- In I Can't Understand What My Husband is Saying, one of the main characters is shown to be a smoker in the manga, but not the anime. This becomes a problem when she's told that she needs to quit in episode 6.
- At the end of the Gunslinger Girl anime Angelica dies. This is all perfectly fine since it's the last episode, but four years later they created a new anime called Gunslinger Girl Il Teatrino. It's closer to the manga and Angelica was revived, as she doesn't die until halfway through the manga. The problem is Teatrino tries to act as a sequel to the first anime, and her falling asleep instead of dying ruins the impact of the original ending.
- The first episode of Wandering Son has Yuki buying Takatsuki a gakuran. In the manga Takatsuki already has a gakuran. She wore a gakuran frequently while out as a boy, and the gakuran is a hand-me-down from her brother.
- In Ooku The Inner Chambers, the shogunate bypasses the closest heir, Tokugawa Harusada, in favor of her son Toyochiyo (Shogun Ienari). In real life, the reason Ienari became shogun was because he had been adopted by his predecessor Ieharu to become his heir. In Ooku, though, no such adoption ever took place, and everyone had expected Harusada to become the next shogun, making her abdication one of these, especially since no explanation's been given so far as to why she turned it down.
- The Sick Episode from Gekkan Shoujo Nozaki-kun revolves around Sakura, Hori, and Waka having to guess how Mamiko, the heroine in Nozaki's manga, would act after Nozaki gets sick and is unable finish his current chapter. They never even think to call their friend Mikoshiba for help, despite the fact that Mamiko's personality is explicitly said to be based off his, meaning he would likely have some insight into how to write her. The manga chapter this episode was adapted from contained a line stating that they would be unable to reach Mikoshiba since he was either buying or playing a newly-released Dating Sim, but for some reason this scene was omitted from the anime.
- The comic version of Tintin and the Lake of Sharks (the one made to look like a Film Comic) misses a plot-critical line of Prof. Calculus: In the animated film, Calculus said the miniature duplicator machine was "a very special version", meaning Tintin actually did try to outsmart Rastapopoulos. In the comic, without this line, it looks like an accident.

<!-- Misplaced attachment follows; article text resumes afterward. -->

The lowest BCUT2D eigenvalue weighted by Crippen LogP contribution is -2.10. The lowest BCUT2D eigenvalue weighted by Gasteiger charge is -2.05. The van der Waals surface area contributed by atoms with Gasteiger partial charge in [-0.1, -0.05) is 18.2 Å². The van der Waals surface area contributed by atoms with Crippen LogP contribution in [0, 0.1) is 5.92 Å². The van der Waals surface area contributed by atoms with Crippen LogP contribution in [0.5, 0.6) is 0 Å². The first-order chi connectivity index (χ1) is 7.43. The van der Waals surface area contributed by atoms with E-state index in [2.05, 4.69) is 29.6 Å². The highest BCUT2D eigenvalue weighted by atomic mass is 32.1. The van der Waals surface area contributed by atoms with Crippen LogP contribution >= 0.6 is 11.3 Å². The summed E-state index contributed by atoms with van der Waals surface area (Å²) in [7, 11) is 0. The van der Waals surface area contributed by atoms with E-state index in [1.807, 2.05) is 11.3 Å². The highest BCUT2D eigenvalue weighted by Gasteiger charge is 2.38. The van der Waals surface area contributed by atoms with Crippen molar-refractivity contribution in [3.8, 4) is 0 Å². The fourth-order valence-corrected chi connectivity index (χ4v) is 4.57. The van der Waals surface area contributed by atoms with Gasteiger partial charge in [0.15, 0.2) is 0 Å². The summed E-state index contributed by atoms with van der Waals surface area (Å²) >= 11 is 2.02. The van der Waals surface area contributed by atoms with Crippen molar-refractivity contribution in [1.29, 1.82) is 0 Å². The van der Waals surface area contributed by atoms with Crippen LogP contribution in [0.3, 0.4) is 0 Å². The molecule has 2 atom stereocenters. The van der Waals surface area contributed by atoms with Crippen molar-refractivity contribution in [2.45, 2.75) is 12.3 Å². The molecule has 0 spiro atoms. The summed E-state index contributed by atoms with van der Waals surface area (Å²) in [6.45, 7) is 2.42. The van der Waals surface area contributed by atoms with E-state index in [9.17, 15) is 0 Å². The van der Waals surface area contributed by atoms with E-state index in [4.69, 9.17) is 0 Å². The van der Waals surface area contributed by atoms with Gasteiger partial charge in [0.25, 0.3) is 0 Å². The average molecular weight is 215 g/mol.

Films — Animated
Films — Live-Action
- The Wizard of Oz famously combined the roles of the two Good Witches (of the North and the South), creating the plot hole where Glinda doesn't tell Dorothy what the slippers do on their first meeting, which would have saved her a lot of trouble. Originally the Good Witch of the North (not Glinda) gave her the shoes, but only Glinda knew they could bring her home.
- Steel Magnolias. In the film version, Jackson and Drummond are watching over Shelby when the plug is pulled. However, the dialog is true to the play, and M'Lynn claims that they couldn't handle it and left. It's a key plot hole because M'Lynn states that men are supposed to be made of steel, but weren't.
- On Her Majesty's Secret Service is one of the more faithful adaptations of a James Bond novel to film—which, ironically, leads to problems. In the previous novels, Bond had never met Ernst Stavro Blofeld directly, so naturally they did not recognize each other on sight in the OHMSS book. But in the previous Bond movie, Bond and Blofeld had met face-to-face. However, they still do not recognize each other in the OHMSS movie, because they didn't recognize each other in the book! The fan theory is that Bond's plastic surgery to appear more Japanese in the movie You Only Live Twice meant Blofeld didn't recognise him.
- Of course, considering that in You Only Live Twice Bond and Blofeld looked and spoke like Sean Connery and Donald Pleasence, while in OHMSS they looked and spoke like George Lazenby and Telly Savalas, it's no wonder they didn't recognize each other!
- In the book of Sleeping With The Enemy the heroine has to live on oatmeal and beans for months after escaping her abusive husband. The film instead has Laura inexplicably affording a large and spacious house, complete with luxuries like brand name goods. Despite having only a part-time library job before her escape and not working for ages after she does settle into town.
- The Lord of the Rings leaves numerous questions about Aragorn to people who haven't read the books. If everyone knows him to be the rightful heir of Isildur and King of Gondor, why isn't he already? Why is Aragorn a 'Ranger from the North' if his homeland is Gondor? In the book, Aragorn's ancestry is not nearly so well known, and he has to go to considerable lengths to prove he's the rightful heir to the throne.
- Near the end of the second film, Frodo clearly displays to one of the Ringwraiths at Osgiliath that he has the Ring. So in the third film, why is Sauron using all his forces to attack Minas Tirith rather than looking for Frodo? In the books, the scene at Osgiliath never happens; Sauron is never totally certain of who exactly has the Ring, but his hunch is Aragorn. This also explains why Sauron's forces fight the Armies of Men outside the Black Gate, whereas in the film Sauron seems to be doing out of a need to defend his reputation rather than any material incentive.
- Fridge Brilliance: After finding out that the Ring is in Osgiliath, Sauron attacks that city as hard as it can, until they're forced to retreat to Minas Tirith at the start of Return of the King (which in the books happens well before the Council of Elrond). So Sauron thinks Faramir/Denethor, and later Aragorn, have the Ring. When Pippin looks at the Palantir of Orthanc, unlike in the book, Sauron sees right through what he thinks is Saruman's lie. (Merry's remark that "the Enemy thinks you have the Ring" is the obvious conclusion to take, but in the movies is just mistaken).